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  • June 13, 2024 13:32 | Anonymous

    Reprinted with permission from the North Dakota National Guard

    The North Dakota National Guard launched an aerial operation to respond to an ice jam on the Missouri River in Bismarck, Feb. 29. (National Guard story by Sgt. Michaela C.P. Granger and photos by Staff Sgt. Samuel Kroll, North Dakota National Guard Public Affairs Office)

    Two UH-60 Blackhawk helicopters deployed, repeatedly dropping 660 gallons of water to dislodge ice. The river crested at 15.43 feet, and due to mitigation efforts, fell nearly 2 feet and ended the day at 13.49 feet, dropping below minor flood stage.

    The day before, a large ice jam caused the Missouri River to quickly rise above minor flooding levels, passing 14.5 feet and flooding low-lying areas along the shoreline. Gov. Doug Burgum signed an executive order declaring an emergency for Burleigh and Morton counties, activating the North Dakota State Emergency Operations Plan. All state agencies, including the NDNG, are directed to maintain high readiness and provide appropriate levels of flood response resources.

     “There were a lot of dedicated team members putting in additional hours to ensure north dakota had a successful assessment,” said maj. Gen. Al dohrmann, ndng adjutant general. “This accreditation proves our state partners’ ‘work as one’ mindset. We all work together so that when north dakotans are having their worst day, we are ready to respond to save lives and property.”

    “Year After Year, The North Dakota Department Of Emergency Services Has Successfully Led Our State’s Whole-Of-Government Response To Natural Disasters And Other Emergencies With The Utmost Professionalism And Preparedness. These Consecutive Accreditations Are A Testament To The Extremely High Level Of Services Provided By The Des Team And Their Emergency Management Partners Across Our State,” Burgum Said.

    The U.S. Army Corps of Engineers committed to reducing flows from Garrison Dam upstream of an ice jam causing minor flooding on the Missouri River in Bismarck-Mandan, as state agencies coordinated with local and federal partners on a whole-of-government response. By 3 p.m., the two NDNG UH-60 Black Hawks were activated. Each helicopter was equipped with a Bambi Bucket system, capable of holding 660 gallons of river water. The 5,000 lbs of water was then repeatedly dropped onto the ice. A 20 by 20-foot section of ice was dislodged on the first pass. Around 6 p.m., progress was made, and the ice began to move down the river. One hundred and eighteen buckets dropped over 70,000 gallons of water in four hours.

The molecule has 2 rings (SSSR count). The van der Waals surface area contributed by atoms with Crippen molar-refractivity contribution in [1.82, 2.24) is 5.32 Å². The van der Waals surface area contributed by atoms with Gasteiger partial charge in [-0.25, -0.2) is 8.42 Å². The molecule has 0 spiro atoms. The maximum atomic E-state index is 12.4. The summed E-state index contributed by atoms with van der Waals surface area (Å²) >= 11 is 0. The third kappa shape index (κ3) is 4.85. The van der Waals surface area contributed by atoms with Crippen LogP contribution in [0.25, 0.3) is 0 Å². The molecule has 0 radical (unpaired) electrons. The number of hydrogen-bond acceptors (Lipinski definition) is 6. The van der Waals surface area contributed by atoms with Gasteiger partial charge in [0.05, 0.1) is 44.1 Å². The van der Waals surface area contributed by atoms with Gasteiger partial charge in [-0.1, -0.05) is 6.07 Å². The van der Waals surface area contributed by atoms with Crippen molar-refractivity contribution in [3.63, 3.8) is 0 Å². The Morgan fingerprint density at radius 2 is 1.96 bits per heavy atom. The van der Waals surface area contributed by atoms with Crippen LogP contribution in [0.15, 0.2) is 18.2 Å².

“This Was A Group Effort Responding Quickly To The Ice Jam, We Continue To Monitor The Situation And The North Dakota National Guard Remains Ready To Answer The Call To Support Our State And Communities”, Said Lt. Col. Matt Voeller, Ndng Director Of Domestic Operations.

    A North Dakota National Guard UH-60 Black Hawk helicopter carries 660 gallons of water in a Bambi Bucket to drop on an ice jam on the Missouri River in Bismarck, North Dakota, Feb. 29

  • June 13, 2024 13:25 | Anonymous

    The National Association of State Aviation Officials (NASAO) signed a Memorandum of Understanding (MOU) with the Federal Aviation Administration (FAA) to renew the longstanding relationship between the two organizations. FAA Administrator Michael Whitaker and NASAO Board Chair and North Dakota Aeronautics Director Kyle Wanner signed the MOU on Thursday, January 4th, 2024 at the FAA Headquarters in Washington, D.C.